Let $\|A\|_1=\operatorname{trace}(\sqrt{A^* A})$. I already proved that for arbitrary unitary matrices $U$ and $V$, $\|UAV^*\|_1=\|A\|_1$ and $\|A\|_1=\sigma_1+\dots+\sigma_k$. Now I would like to prove that $\|A\|_1$ defines a matrix norm, $A\in M_{m\times n}\mathbb (C)$.

1) $\|A\|_1=0\Leftrightarrow A=0$. I already proved that.

2) $\|\lambda A\|_1=|\lambda|\|A\|_1$.This also.

3) $|\operatorname{trace}(A)|\leqslant \|A\|_1$. I am not sure, my idea is to use $A=U\Sigma V^*$.

4) $\|BA\|_1\leqslant \|B\|\|A\|_1$ for $B\in M_{l\times m}\mathbb (C)$ and $\|B\|=\sup\frac{\|Bx\|}{\|x\|}=\max\{\sigma_1,\dots,\sigma_k\}$. My idea is again using singular value decomposition for $A$ and a polar decomposition for $BA$.

5)$\|A\|_1=\sup_{\|B\|\leqslant 1}|\operatorname{trace}(BA)|$ with $B\in M_{n\times m}\mathbb (C)$ and $A\in M_{m\times n}\mathbb (C)$ Here I have no idea.

6) $\|A+A'\|_1\leqslant\|A\|_1+\|A'\|_1$ with $A,A'\in M_{m\times n}\mathbb (C)$ This can be followed from 5).

If you could help me with 3)-5) I would really appreciate it.


Here are some (edit: more) ideas: First, it seems useful to restrict oneself to square matrices by "squaring" A as in this reference (p. 2 bottom of http://www.drhea.net/wp-content/uploads/2011/11/vonNeumann.pdf - just add zeros to $A$ to make it square which does not affect the SVD except some diagonal ones to $U$ or $V$ and some zeros to $\Sigma$).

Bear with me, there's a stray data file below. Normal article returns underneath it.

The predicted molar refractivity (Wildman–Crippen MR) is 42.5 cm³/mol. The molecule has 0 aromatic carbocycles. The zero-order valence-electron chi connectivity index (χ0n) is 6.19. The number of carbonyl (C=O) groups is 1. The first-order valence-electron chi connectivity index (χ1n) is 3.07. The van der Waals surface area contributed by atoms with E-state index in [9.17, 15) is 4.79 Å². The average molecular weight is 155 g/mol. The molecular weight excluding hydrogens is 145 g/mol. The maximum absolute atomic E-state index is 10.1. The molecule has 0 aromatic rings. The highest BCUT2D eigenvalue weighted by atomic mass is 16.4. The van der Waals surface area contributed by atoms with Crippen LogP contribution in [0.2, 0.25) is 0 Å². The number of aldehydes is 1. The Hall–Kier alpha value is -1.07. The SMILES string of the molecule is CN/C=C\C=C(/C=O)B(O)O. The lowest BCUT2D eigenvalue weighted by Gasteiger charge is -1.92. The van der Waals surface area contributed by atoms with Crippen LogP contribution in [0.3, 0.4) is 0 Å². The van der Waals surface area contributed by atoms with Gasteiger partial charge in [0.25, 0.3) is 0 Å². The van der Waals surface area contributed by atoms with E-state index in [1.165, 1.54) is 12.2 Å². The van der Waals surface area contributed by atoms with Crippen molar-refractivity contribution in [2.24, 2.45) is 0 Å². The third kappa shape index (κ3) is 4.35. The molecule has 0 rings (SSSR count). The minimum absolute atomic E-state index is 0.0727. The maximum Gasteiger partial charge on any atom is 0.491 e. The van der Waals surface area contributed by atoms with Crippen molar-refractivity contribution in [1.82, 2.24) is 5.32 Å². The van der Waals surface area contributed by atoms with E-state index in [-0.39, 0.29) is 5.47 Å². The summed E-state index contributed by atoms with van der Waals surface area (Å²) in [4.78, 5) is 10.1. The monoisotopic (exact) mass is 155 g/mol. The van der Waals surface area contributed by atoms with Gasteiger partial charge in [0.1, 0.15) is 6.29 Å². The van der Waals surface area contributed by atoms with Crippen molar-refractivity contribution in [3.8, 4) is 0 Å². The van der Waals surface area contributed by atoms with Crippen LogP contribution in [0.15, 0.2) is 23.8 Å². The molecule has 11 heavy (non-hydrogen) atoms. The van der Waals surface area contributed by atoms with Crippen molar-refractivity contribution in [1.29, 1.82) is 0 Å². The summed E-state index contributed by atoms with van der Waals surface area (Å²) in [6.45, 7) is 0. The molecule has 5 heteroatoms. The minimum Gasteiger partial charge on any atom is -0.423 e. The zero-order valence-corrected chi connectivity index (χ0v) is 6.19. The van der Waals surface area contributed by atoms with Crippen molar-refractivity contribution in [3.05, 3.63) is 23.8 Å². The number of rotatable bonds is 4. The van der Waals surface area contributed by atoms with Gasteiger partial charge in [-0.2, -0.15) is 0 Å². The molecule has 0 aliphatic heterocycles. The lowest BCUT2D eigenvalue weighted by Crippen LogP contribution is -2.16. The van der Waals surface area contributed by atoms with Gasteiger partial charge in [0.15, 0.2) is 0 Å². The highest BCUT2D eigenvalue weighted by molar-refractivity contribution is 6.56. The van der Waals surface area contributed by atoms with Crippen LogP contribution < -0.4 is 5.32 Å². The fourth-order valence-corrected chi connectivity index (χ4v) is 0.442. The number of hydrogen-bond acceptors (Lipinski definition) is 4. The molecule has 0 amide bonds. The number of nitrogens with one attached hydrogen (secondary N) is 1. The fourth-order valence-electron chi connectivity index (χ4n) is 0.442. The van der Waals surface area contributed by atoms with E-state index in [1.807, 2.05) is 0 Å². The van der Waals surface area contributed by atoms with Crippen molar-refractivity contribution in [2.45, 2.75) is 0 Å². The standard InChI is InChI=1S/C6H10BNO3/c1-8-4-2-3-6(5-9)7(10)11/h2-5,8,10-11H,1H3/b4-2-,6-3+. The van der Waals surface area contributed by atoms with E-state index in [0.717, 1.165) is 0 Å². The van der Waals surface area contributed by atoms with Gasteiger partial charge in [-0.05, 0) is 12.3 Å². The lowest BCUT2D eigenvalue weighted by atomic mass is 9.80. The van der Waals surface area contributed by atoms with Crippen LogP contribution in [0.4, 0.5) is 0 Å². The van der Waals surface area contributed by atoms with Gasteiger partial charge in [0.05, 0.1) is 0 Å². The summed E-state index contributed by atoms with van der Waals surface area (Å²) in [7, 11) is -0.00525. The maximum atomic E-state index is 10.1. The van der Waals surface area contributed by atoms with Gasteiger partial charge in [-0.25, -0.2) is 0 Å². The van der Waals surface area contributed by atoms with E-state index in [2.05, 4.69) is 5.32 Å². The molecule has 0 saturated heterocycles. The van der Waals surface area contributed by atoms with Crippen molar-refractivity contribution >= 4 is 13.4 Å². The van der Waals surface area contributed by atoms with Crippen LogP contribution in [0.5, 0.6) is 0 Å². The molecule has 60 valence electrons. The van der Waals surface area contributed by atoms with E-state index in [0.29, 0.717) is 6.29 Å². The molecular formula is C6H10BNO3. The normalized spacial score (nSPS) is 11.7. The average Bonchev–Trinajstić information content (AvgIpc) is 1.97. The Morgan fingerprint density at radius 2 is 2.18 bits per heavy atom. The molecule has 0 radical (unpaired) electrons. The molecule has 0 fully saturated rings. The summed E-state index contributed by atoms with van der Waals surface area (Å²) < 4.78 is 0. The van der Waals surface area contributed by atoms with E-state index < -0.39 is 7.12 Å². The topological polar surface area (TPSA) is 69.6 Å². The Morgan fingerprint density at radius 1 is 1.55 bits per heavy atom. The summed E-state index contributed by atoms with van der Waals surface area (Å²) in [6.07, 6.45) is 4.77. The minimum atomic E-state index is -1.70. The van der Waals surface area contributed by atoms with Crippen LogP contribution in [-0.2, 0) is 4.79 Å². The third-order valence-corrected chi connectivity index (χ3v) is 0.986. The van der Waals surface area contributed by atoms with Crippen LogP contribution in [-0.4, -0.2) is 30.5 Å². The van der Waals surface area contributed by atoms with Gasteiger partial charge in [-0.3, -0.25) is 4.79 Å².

3) (I think this should anyway only hold if $A \in M_{n\times n}(\mathbb{C})$ is a square matrix.) In that case, I believe you can prove this by considering $$\mathrm{tr}(A) = \mathrm{tr}(U\Sigma V^*) = \mathrm{tr}(\Sigma V^*U) = \sum_i(\Sigma e_i)\cdot(V^*U e_i) \le \sum_i \| \Sigma e_i \| \| V^*U e_i \|\\ \le \sum_i \sigma_i.$$ (Note $U,V,\Sigma$ are all square now.)

5) First of all, let us assume von Neumann's trace inequality ( http://en.wikipedia.org/wiki/Von_Neumann%27s_trace_inequality ). This inequality in particular implies $|\mathrm{tr}(BA)| \le \|B\| |\mathrm{tr}(A)|$. Therefore, together with 3), we obtain $|\mathrm{tr}(BA)| \le \|B\| \|A\|_1$, i.e.\ $\sup_{\|B\|\le 1} |\mathrm{tr}(BA)| \le \|B\| \|A\|_1$. The other direction follows with the choice $B=VU^*$, where $U,V$ unitary are such that $A=U\Sigma V^*$, i.e. $\sqrt{A^*A} = V \Sigma V^*$, because then $\mathrm{tr}(BA) = \mathrm{tr}(VU^* U\Sigma V^*) = \mathrm{tr}(V\Sigma V^*) = \|A\|_1$.

4) Now we deduce 4) from 5) and von Neumann's trace inequality: $\|BA\|_1 = \sup_{\|C\|\le 1}|\mathrm{tr}(CBA)| \le \sup_{\|C\|\le 1}|\|B\|\mathrm{tr}(CA)| = |\|B\| \|A\|_1$

  • $\begingroup$ von Neumann's trace inequality implies $|\mathrm{tr}(BA)| \le \|B\| \|A\|_1$ , but not $|\mathrm{tr}(BA)| \le \|B\| |\mathrm{tr}(A)|$, doesn't it? $\endgroup$ – Guldam Mar 7 '16 at 2:44
  • $\begingroup$ @Guldam Remember that the trace of a squared matrix $A$ is the sum of its eigenvalues. $\endgroup$ – EA304GT Sep 27 '18 at 1:56

Well, you've already got a nice explanation from the above answer. I will leave you with two questions you can solve easily with the help of this norm-

$1.%$ Show that $GL_n(\mathbb{C})$ is dense in $M_n(\mathbb{C})$.

$2.$ Matrices with distinct Eigenvalues are dense.

Have Fun!


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